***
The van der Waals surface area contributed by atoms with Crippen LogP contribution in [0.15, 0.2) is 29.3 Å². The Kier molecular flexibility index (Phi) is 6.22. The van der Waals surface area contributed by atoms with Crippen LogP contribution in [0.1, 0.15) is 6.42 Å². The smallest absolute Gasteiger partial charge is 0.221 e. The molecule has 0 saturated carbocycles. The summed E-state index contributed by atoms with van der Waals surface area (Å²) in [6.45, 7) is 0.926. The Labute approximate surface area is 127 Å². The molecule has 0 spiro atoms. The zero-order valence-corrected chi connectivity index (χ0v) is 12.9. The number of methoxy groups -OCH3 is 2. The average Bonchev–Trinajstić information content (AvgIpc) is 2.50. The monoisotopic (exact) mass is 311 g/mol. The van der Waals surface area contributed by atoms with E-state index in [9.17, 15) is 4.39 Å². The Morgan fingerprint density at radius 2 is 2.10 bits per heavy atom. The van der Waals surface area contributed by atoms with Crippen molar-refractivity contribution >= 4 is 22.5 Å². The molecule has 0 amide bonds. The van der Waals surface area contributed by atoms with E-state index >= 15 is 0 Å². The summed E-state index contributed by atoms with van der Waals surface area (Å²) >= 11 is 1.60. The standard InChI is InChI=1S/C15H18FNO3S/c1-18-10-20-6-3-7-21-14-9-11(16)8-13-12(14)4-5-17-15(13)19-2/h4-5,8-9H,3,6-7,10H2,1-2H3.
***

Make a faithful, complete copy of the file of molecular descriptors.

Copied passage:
The van der Waals surface area contributed by atoms with Crippen LogP contribution in [0.15, 0.2) is 29.3 Å². The Kier molecular flexibility index (Phi) is 6.22. The van der Waals surface area contributed by atoms with Crippen LogP contribution in [0.1, 0.15) is 6.42 Å². The smallest absolute Gasteiger partial charge is 0.221 e. The molecule has 0 saturated carbocycles. The summed E-state index contributed by atoms with van der Waals surface area (Å²) in [6.45, 7) is 0.926. The Labute approximate surface area is 127 Å². The molecule has 0 spiro atoms. The zero-order valence-corrected chi connectivity index (χ0v) is 12.9. The number of methoxy groups -OCH3 is 2. The average Bonchev–Trinajstić information content (AvgIpc) is 2.50. The monoisotopic (exact) mass is 311 g/mol. The van der Waals surface area contributed by atoms with E-state index in [9.17, 15) is 4.39 Å². The Morgan fingerprint density at radius 2 is 2.10 bits per heavy atom. The van der Waals surface area contributed by atoms with Crippen molar-refractivity contribution >= 4 is 22.5 Å². The molecule has 0 amide bonds. The van der Waals surface area contributed by atoms with E-state index >= 15 is 0 Å². The summed E-state index contributed by atoms with van der Waals surface area (Å²) >= 11 is 1.60. The standard InChI is InChI=1S/C15H18FNO3S/c1-18-10-20-6-3-7-21-14-9-11(16)8-13-12(14)4-5-17-15(13)19-2/h4-5,8-9H,3,6-7,10H2,1-2H3.